What heights will our supporters go to for our cause? We’re about to find out! George Clardy will be climbing Mount Kilimanjaro in Tanzania to fundraise for Real Medicine in the inaugural event for Climb for Real™.

We are proud to join him in announcing that the official dates for Climb for Real™ will be November 11-20 2013. Inspired to support or join in? We hope you will! You can find the full information here.

We asked George about how he was getting ready for the biggest climb of his life.

RMF: How are preparations coming for Climb for Real, Kilimanjaro 2013, George?

photo: George Clardy and Christine. George will be spearheading Climb for Real 2013

GC: Surprisingly well, both in the planning and in the physical training.  We now have an itinerary for the trip from 11-20 November with the summit of Kilimanjaro under a full moon.  That means that the team will start the final push to the top of Africa around midnight on the night of 17 November and hope to reach the summit early morning of the 18th.  Overall we will spend seven nights camped on the mountain.  As for the training, I have been climbing a lot of stairs and steep trails in the area.  I can now do six times what I could just three months ago.  An easy climb for me now is to 1250′ which is the height of the Empire State Building. 

RMF: What has been the most challenging part of preparing for the Climb?

GC: As with most challenges involving exercise, the hardest part is starting.  I have learned some tricks over the years in the area of motivation which have helped.  Like rolling a ball down a hill.  Once it is starts, the rest is easy.  As for the preparations of the trek, there is an enormous amount of information available.  It is a matter of understanding your goal(s), researching the subject (including getting inputs from those who have gone through the experience), and then setting up the timeline for the plan.

RMF: What has been the most fun part of your Climb preparation at this stage?

GC: Dreaming of doing the climb of Mt Kilimanjaro!  It is all a learning experience.  What are the physical challenges and how can they be overcome?  What gear do I need?  When is the best time of the year to do the climb?  What size support team do we need?  How long does it take?  Can I go First Class?

RMF: Has anything surprised you about preparing and planning to climb Mt Kilimanjaro?

GC: Nothing so far as for the preparation and planning.  As I said, there is a lot of information available: online, in books, on YouTube, at sports/hiking stores and clubs, and talking with those who have attempted the climb of Kilimanjaro and other major mountains.  One thing that has surprised me are the numbers of hiking trails everywhere.  Live in Los Angeles?  Try hiking Runyon Canyon in Hollywood: steep, fun, dog friendly, several trails and a great view from the top of the hill.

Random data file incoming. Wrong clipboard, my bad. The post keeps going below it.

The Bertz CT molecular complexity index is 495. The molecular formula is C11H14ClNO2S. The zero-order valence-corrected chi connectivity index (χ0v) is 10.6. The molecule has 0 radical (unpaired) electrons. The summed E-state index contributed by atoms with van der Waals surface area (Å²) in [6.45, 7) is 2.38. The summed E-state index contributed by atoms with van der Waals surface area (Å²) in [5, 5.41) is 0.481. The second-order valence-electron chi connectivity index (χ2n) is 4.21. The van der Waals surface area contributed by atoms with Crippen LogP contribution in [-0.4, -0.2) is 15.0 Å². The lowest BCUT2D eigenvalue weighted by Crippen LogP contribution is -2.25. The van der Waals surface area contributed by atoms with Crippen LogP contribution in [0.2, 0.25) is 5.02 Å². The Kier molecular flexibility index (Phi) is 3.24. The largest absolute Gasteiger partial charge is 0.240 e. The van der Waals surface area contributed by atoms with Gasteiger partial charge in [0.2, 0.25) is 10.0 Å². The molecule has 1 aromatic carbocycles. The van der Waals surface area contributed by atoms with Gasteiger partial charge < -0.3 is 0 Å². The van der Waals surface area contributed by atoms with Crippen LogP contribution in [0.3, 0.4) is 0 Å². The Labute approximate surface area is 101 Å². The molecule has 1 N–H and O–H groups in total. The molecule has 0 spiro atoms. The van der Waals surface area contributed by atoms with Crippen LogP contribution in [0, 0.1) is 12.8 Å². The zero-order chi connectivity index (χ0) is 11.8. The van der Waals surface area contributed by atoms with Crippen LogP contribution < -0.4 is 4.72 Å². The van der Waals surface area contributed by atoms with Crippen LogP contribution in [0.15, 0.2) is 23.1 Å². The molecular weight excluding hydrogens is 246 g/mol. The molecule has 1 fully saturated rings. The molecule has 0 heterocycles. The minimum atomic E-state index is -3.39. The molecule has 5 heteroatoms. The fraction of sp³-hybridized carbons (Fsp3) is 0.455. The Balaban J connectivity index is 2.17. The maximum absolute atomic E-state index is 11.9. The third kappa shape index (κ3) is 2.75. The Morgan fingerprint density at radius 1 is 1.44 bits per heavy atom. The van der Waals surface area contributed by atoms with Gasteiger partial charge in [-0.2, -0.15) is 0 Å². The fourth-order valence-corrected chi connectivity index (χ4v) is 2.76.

photo: Chumash Trail (photo by George Clardy)

RMF: How do you prepare yourself physically to climb Mount Kilimanjaro?

GC: Literally one step at a time.  It can be climbing the stairs at the local high school or putting one foot ahead of the other climbing the numerous hiking trails in your area.  I have always said that anyone can train to run the first 20 miles of a marathon (26.2 miles), but you have to be mentally prepared to finish the last 6.2 miles.  I will say the same for climbing Mt Kilimanjaro.  Anyone can train to reach 15,000 ft., but if you don’t think you can make it to the top at 19,341′, you never will, no matter how physically prepared you are.  And in this case, you need to also understand altitude sickness and how best to combat it.  Everyone will suffer some degree of sickness near the top and no one will know how they will do until they get there.  Oh, and did I mention it’s cold at the top?

RMF: Have you ever done anything like this before?

GC: Yes, in 1995 I ran in the first marathon in Antarctica.  Did I mention cold?  It was a wonderful adventure with some of the most interesting people I have ever met.  We started with 133 runners/adventures from around the world.  At the start line only 105 decided to take that first step.  Among those about 80 finished.  Yes, I finished in 7 hours and 17 minutes, which was nearly double my normal marathon time.  Again, it was the dreaming, researching, planning, training, the trip and crossing the finish line.  Every stage was fun and exciting.


RMF:  It’s about to get even more exciting-with this interview, fundraising for Climb for Real™ has officially begun!

Please contact us about corporate sponsorships and personal donations, knowing that 100% of your donations to Climb for Real will go to Real Medicine Foundation.

To show your support now, you can donate to George Clardy’s climb here.


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